Of course that's not going to be enough for every developer, which is partly screened for in the studio's interview process. They definitely want to see job candidates with ambition, but they also want to make sure Double Eleven is a place where those candidates can realize their ambitions.
"It's really hard to make a senior hire into the company," South said. "Not because it's hard to find people, but because it's obviously hard to find the right person, especially when we think about bringing someone on full time. We have to see years of road ahead for this person to be in the company, which is part of us keeping small as a business and maneuverable within the industry."
That interview process may also be a bit different than usual. South said interviews "just for the sake of meeting someone" have less and less relevance these days. Traditional interviews may be great for gauging a person's confidence or how they presents themselves, but South said they don't necessarily have much bearing on the ability to do a given job. Double Eleven prefers "situational interviews," where they present candidates with a variety of scenarios they can be expected to face on the job, from core obligations related to the position at hand to softer skills like dealing with people in a difficult situation.
"There's an understanding we have that if these people are good enough to work for us, they're really good enough to work in a lot of places, so the question becomes what makes us special to that person?"
Naturally, interviews work both ways. Double Eleven has to sell itself to prospective employees as much as those candidates have to sell themselves to Double Eleven.
"There's an understanding we have that if these people are good enough to work for us, they're really good enough to work in a lot of places," South said, "so the question becomes what makes us special to that person?"
One obvious component is an assortment of benefits and perks. For example, Double Eleven provides private health care for all of its employees and their immediate families, and it also allows flexible start and end times for employees to fit their work days as much as possible around their personal lives. They also pay overtime, and try to treat it as a last resort rather than a scheduled part of development. Even though these sound like no-brainers for a company looking to boost retention, South said they still need to be considered and implemented before a company runs into problems.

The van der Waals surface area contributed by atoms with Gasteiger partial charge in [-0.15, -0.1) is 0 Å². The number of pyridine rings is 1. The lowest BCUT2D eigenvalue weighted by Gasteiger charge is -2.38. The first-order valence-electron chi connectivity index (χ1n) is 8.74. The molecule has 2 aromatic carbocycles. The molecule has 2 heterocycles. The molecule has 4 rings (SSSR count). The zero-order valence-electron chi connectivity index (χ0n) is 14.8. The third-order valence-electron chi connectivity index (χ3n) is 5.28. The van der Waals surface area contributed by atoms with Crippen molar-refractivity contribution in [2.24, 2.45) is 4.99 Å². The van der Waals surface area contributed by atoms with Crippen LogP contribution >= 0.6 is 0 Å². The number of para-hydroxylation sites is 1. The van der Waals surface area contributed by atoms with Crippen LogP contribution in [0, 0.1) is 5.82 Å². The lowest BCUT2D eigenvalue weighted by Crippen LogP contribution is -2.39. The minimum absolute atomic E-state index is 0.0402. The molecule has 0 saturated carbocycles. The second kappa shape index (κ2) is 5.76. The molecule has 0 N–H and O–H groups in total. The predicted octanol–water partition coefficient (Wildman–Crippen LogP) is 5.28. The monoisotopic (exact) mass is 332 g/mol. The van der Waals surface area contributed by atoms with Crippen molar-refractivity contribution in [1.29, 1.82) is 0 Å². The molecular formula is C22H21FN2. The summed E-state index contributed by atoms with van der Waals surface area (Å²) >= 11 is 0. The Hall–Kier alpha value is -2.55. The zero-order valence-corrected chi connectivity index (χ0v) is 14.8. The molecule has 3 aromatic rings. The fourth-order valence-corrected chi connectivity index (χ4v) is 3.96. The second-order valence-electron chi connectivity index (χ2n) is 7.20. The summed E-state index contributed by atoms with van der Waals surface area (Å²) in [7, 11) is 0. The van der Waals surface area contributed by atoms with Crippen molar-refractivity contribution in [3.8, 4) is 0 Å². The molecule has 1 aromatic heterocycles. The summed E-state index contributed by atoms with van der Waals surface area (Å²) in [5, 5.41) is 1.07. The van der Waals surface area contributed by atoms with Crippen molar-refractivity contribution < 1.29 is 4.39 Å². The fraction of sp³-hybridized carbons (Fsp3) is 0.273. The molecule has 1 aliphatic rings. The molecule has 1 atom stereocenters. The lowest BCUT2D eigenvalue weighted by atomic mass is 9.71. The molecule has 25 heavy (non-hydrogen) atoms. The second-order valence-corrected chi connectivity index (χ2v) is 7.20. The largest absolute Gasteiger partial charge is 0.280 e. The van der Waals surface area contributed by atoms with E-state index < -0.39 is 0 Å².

"When things are great, it's easy to do things [to aid retention]. But the reality is when things are bad, it's hard to do anything like this, so these things need to be in place when companies can actually look more than a month ahead," he said.
Ultimately, Double Eleven's corporate culture is supposed to reflect three values, South said: hard work, integrity, and solidarity. Hard work is self-explanatory. For Double Eleven's purposes, integrity simply means "not bullshitting and learning when it's time to learn." But solidarity is perhaps the most relevant to the company's retention.
"Solidarity for us on the team is about making each others' lives easier, helping out and not leaving people behind," South said. "And I'd like to think if that happens on aggregate, that happens for the company. So I suppose that's my view on loyalty. We've rolled it up by everyone being loyal to each other, and that in turn tends to work for the business. So when we do need people to work the extra time on rare occasions and we explain why it's necessary, they do it."
It's not unusual for a studio to foster such loyalty from its employees, but it's less common for that loyalty to go down the org chart as well as up, a sentiment underscored by South's answer when asked if his ideal world would see the studio with the same roster of 34 employees five years from now.
"We joke that in an ideal world, maybe our staffs' kids would work for the company," South said. "That's a super-ideal world, but it's been said more than once."